Francesca Woodman is organized by the San Francisco Museum of Modern Art, where the exhibition was on view earlier this year. You can find a video walkthrough of that show shot on January 2, 2012 on YouTube.

Art in the 1970s: Through the Lens of Francesca Woodman

Friday, May 184:00 pm
$10, $7 members, FREE for students with a valid ID
To reserve a student ticket, please [email protected]

›› Read more about Woodman’s “deeply personal photographic revelations” in critic David Levi Strauss’ Between the Eyes: Essays on Photography and Politics (Aperture 2003).

›› View a slideshow of images from the exhibition at Guggenheim on The New York Times website, after which you can read Ken Johnson’s review of the show.

Samuel Bland

This week we are exploring the work of the Fiveleveninetynine Collective of London, the creators of the Broken Train and A Royal Wedding.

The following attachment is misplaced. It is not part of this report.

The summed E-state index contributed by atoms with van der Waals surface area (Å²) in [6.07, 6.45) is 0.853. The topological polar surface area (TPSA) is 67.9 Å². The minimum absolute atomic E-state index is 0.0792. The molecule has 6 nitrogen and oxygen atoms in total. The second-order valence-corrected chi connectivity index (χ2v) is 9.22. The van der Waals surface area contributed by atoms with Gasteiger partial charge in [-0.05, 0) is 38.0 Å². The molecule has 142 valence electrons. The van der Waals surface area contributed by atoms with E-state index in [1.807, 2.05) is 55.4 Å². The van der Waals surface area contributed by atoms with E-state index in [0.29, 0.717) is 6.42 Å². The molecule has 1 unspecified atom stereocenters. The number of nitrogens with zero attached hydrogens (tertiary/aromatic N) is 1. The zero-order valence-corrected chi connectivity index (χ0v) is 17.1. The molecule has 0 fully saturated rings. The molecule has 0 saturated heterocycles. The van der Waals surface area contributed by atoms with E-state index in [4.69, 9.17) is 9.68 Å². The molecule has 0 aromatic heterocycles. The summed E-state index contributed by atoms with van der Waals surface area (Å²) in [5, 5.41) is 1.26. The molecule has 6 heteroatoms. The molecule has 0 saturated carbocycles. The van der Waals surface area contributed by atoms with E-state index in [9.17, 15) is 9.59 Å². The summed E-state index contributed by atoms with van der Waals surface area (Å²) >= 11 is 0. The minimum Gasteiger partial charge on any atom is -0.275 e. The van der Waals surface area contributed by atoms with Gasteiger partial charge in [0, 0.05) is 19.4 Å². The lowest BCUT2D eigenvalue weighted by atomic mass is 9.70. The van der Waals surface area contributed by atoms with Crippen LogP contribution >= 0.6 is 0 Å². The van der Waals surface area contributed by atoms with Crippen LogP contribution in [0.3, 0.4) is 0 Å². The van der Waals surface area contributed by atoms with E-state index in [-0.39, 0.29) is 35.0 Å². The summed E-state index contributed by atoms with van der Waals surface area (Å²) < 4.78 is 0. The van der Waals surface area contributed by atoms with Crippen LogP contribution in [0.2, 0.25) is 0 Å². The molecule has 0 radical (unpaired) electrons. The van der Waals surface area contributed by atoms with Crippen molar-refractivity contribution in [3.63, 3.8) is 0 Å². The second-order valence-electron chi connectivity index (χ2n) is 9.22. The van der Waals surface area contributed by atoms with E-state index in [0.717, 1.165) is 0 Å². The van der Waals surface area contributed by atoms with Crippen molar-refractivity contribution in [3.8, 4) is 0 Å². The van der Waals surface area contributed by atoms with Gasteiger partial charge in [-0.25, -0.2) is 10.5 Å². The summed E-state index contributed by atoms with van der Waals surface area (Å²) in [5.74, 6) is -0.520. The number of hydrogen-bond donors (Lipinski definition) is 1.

Based in London, Samuel Bland is freelance and fine art photographer and a teacher. “If he hadn’t been a photographer Samuel would have gone into thinking about stuff a lot. He sometimes takes himself off round the country on foot, with only a tent and a camera for company.” Samuel’s work focuses on identity, ecology and the relationship between man and his environment. He interested in combining media – still and moving image, text and sound – to create unusual bodies of work that explore these issues. Samuel graduated with a Distinction from the MA Documentary Photography course at London College of Communication. He has exhibited in the UK and Ireland and was recently selected for the Magenta Foundation’s Emerging Photographers for 2011.

Samuel has a number of interesting series, including the one that follows, The Long Walk Back, documenting a 500 mile walk back to his roots. If you need the text larger, simply click on the image.